ACLU of IL Files Lawsuit Charging Illegal Police Detention and Search of U.S. Olympic Athlete

Affiliate: ACLU of Illinois
March 24, 2003 12:00 am

ACLU Affiliate
ACLU of Illinois
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FOR IMMEDIATE RELEASE

CHICAGO–A member of the 2002 United States Winter Olympic Team was illegally stopped, detained and searched by police officers here, according to a federal lawsuit filed today by the American Civil Liberties Union of Illinois.

Shani Davis

From left to right: ACLU clients Damien Joyner and Shani Davis
with ACLU of Illinois Legal Director, Harvey Grossman

“I travel all over the world as an athlete and receive basic respect wherever I go,” said ACLU client Shani Davis, 20, a world-class speed skater who also holds a record in track and field. “It is infuriating to be treated like this in my home town. There is no reason that this should have happened to me.”

The lawsuit also names two brothers who — in a separate incident — were also stopped, detained and subjected to intrusive searches by Chicago police without any evidence of suspicion or wrongdoing.

“These events demonstrate that there is a fundamental problem with the way police treat individuals on the streets of Chicago,” said Harvey Grossman, Legal Director of the ACLU of Illinois. “Young, law-abiding men should not be subjected to this humiliating, abusive behavior.”

The ACLU lawsuit, filed on behalf of Davis and brothers Damien and Quincy Joyner — all of them African-American — recounts separate events in which Chicago police officers stopped the men while on foot, detained them and searched them without any lawful justification.

Attorneys with the ACLU of Illinois charged in the complaint that in addition to the violations of their clients’ rights, the incidents reflect a culture within the Chicago Police Department that causes such violations to occur on a regular basis. The result, the ACLU said, is unwarranted stops and searches of law-abiding young men, particularly African-Americans and Hispanics.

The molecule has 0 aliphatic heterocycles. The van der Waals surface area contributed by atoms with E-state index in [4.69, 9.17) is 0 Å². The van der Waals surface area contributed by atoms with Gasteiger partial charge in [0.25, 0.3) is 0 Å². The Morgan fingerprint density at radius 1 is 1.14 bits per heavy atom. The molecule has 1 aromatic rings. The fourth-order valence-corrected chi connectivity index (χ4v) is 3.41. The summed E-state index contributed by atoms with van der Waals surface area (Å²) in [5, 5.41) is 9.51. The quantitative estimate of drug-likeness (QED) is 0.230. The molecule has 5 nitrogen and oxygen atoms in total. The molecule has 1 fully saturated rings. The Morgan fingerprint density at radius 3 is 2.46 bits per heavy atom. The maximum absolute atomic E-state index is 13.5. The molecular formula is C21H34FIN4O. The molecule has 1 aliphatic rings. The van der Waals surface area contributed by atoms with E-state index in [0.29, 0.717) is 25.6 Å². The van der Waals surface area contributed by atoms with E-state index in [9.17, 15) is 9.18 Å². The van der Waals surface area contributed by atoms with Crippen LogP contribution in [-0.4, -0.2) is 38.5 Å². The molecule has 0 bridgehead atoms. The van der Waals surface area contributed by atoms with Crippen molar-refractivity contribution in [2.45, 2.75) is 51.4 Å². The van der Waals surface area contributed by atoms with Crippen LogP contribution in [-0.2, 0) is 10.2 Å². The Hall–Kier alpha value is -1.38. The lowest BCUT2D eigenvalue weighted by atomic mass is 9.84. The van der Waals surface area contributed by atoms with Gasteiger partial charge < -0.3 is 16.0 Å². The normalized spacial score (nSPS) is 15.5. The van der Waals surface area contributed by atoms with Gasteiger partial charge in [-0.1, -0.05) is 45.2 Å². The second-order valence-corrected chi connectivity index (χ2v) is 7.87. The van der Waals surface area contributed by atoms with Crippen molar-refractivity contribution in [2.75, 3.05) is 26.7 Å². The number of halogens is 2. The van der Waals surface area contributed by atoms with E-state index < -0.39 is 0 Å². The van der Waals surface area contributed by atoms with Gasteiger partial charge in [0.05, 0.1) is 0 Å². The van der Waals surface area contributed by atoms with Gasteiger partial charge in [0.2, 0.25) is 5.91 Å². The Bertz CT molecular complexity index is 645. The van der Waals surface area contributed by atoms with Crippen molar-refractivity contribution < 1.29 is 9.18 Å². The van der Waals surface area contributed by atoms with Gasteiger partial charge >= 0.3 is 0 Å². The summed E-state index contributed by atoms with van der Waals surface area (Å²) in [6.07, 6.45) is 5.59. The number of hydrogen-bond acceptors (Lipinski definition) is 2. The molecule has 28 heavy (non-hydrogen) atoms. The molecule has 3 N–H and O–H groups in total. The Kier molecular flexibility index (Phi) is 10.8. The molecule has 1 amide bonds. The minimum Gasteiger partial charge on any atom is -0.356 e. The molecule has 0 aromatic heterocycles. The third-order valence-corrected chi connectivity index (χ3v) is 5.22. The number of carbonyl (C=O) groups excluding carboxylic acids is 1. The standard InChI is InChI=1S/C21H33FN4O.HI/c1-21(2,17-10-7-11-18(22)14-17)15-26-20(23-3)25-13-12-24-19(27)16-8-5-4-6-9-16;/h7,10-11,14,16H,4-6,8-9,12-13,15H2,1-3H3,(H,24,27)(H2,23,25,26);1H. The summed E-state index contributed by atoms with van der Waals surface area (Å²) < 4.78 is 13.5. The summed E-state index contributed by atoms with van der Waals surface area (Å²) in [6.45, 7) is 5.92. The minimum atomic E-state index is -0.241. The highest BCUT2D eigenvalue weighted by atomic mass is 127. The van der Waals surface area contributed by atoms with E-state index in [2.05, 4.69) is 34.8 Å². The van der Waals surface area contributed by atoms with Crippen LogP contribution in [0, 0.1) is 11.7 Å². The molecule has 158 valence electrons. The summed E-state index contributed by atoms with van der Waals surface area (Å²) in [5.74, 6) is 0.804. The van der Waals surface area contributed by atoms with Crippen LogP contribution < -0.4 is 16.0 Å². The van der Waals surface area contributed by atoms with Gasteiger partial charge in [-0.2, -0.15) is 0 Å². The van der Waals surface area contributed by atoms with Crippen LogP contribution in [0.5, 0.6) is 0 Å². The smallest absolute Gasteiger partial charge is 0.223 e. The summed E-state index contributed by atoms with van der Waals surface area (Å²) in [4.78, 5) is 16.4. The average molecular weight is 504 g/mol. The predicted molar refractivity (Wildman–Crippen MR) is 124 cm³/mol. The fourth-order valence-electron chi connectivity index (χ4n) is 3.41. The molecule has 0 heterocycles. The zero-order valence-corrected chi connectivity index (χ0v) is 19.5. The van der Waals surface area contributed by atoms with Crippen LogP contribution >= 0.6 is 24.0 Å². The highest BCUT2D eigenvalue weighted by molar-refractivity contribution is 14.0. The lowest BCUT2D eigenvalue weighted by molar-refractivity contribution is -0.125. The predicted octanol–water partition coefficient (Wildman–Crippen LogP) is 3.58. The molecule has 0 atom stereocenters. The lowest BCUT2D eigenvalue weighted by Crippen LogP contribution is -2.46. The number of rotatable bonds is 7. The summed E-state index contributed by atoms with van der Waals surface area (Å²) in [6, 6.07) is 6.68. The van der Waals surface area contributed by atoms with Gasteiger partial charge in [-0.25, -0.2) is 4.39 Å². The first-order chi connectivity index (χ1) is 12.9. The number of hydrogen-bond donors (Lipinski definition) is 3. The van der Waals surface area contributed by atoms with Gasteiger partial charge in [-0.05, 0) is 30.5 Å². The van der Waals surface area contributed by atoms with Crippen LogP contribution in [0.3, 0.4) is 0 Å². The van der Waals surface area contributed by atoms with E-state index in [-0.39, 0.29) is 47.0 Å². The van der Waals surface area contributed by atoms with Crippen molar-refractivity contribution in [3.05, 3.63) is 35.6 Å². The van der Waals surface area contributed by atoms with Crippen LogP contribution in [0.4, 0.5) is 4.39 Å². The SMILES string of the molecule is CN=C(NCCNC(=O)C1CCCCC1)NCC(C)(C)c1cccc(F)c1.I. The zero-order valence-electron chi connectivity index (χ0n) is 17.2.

At the center of the lawsuit are similar events involving unwarranted stops and searches of both Davis and the Joyners at the hands of Chicago police officers. In March 2001, a city police officer confronted Davis as he walked along a sidewalk on Howard Street. The officer ordered Davis to put his hands against the wall and subjected him to an intrusive search.

After running his hands over Davis’ arms, legs and torso, the officer pulled Davis’ pants and underwear away from his body and shined a flashlight down his pants. He then ordered Davis to turn around and repeated the search. The officer also searched inside Davis’ pants pockets. The officer did not find-and Davis did not have-any illegal items on his person. Finally, Davis was allowed to proceed.

Davis also complained in the lawsuit filed today about another stop and search that occurred months earlier on Belmont Avenue.

In a similar incident that occurred in January 2002, Damien Joyner, 25, and Quincy Joyner, 31, were stopped by two city police officers while walking near Belmont and Clark Streets. The Joyner brothers were walking along Belmont toward the train station at Sheffield when the officers stopped them, ordered them to place their hands on a police vehicle and searched them both.

One of the police officers asked Quincy Joyner about the contents of a bag he was carrying and searched through the camera equipment and papers in the bag without permission. The officers did not find-and the Joyners did not have-any illegal items, the ACLU noted in its complaint.

In its lawsuit, the ACLU seeks a court order requiring the City of Chicago to adequately train, supervise and to discipline, when appropriate, Chicago police officers in stopping, detaining and searching civilians on the street. The lawsuit also seeks unspecified compensatory and punitive damages for Davis and the Joyners to compensate the men for the humiliation and maltreatment they suffered.

“The entire experience was disconcerting and humiliating,” said Damien Joyner. “My brother and I did nothing wrong. We were simply stopped, detained and searched without cause. Being on the street should not be a crime.”

Edward W. Feldman of the Chicago law firm Miller, Shakman & Hamilton is serving as cooperating counsel in the case, Shani Davis, Damien Joyner and Quincy Joyner v. City of Chicago. To read the legal complaint filed in this case please go to: www.aclu-il.org/mailings/daviscomplaint.pdf

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